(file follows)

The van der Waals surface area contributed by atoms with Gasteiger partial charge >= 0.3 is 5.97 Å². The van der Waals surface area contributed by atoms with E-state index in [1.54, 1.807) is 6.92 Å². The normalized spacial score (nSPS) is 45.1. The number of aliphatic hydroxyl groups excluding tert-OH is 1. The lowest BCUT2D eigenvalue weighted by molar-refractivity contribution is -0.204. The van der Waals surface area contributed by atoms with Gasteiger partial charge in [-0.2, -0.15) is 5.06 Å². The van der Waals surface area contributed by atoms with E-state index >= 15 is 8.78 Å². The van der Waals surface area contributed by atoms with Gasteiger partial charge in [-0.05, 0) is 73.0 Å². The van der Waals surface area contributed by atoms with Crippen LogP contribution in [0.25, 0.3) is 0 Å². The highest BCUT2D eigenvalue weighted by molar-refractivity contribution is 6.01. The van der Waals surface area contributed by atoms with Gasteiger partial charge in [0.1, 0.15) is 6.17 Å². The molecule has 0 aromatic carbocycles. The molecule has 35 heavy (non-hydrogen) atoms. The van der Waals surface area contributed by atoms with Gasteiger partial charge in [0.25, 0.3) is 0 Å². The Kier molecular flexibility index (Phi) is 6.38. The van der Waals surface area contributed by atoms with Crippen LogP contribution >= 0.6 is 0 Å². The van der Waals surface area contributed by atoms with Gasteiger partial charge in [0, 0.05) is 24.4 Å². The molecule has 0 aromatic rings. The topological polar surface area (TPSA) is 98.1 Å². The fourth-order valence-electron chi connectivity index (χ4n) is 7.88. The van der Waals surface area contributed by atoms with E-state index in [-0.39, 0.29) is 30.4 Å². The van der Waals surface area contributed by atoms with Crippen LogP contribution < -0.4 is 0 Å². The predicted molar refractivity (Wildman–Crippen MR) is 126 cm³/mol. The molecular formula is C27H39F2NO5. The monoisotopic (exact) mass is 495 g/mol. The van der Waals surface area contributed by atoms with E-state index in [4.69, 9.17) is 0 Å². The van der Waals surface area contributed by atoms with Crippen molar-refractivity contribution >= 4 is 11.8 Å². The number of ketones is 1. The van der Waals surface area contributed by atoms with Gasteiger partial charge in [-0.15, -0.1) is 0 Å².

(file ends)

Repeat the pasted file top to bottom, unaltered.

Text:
The van der Waals surface area contributed by atoms with Gasteiger partial charge >= 0.3 is 5.97 Å². The van der Waals surface area contributed by atoms with E-state index in [1.54, 1.807) is 6.92 Å². The normalized spacial score (nSPS) is 45.1. The number of aliphatic hydroxyl groups excluding tert-OH is 1. The lowest BCUT2D eigenvalue weighted by molar-refractivity contribution is -0.204. The van der Waals surface area contributed by atoms with Gasteiger partial charge in [-0.2, -0.15) is 5.06 Å². The van der Waals surface area contributed by atoms with E-state index >= 15 is 8.78 Å². The van der Waals surface area contributed by atoms with Gasteiger partial charge in [-0.05, 0) is 73.0 Å². The van der Waals surface area contributed by atoms with Crippen LogP contribution in [0.25, 0.3) is 0 Å². The highest BCUT2D eigenvalue weighted by molar-refractivity contribution is 6.01. The van der Waals surface area contributed by atoms with Gasteiger partial charge in [0.1, 0.15) is 6.17 Å². The molecule has 0 aromatic carbocycles. The molecule has 35 heavy (non-hydrogen) atoms. The van der Waals surface area contributed by atoms with Gasteiger partial charge in [0.25, 0.3) is 0 Å². The Kier molecular flexibility index (Phi) is 6.38. The van der Waals surface area contributed by atoms with Crippen LogP contribution >= 0.6 is 0 Å². The van der Waals surface area contributed by atoms with Gasteiger partial charge in [0, 0.05) is 24.4 Å². The molecule has 0 aromatic rings. The topological polar surface area (TPSA) is 98.1 Å². The fourth-order valence-electron chi connectivity index (χ4n) is 7.88. The van der Waals surface area contributed by atoms with E-state index in [-0.39, 0.29) is 30.4 Å². The van der Waals surface area contributed by atoms with Crippen LogP contribution < -0.4 is 0 Å². The predicted molar refractivity (Wildman–Crippen MR) is 126 cm³/mol. The molecular formula is C27H39F2NO5. The monoisotopic (exact) mass is 495 g/mol. The van der Waals surface area contributed by atoms with E-state index in [4.69, 9.17) is 0 Å². The van der Waals surface area contributed by atoms with Crippen molar-refractivity contribution >= 4 is 11.8 Å². The number of ketones is 1. The van der Waals surface area contributed by atoms with Gasteiger partial charge in [-0.15, -0.1) is 0 Å².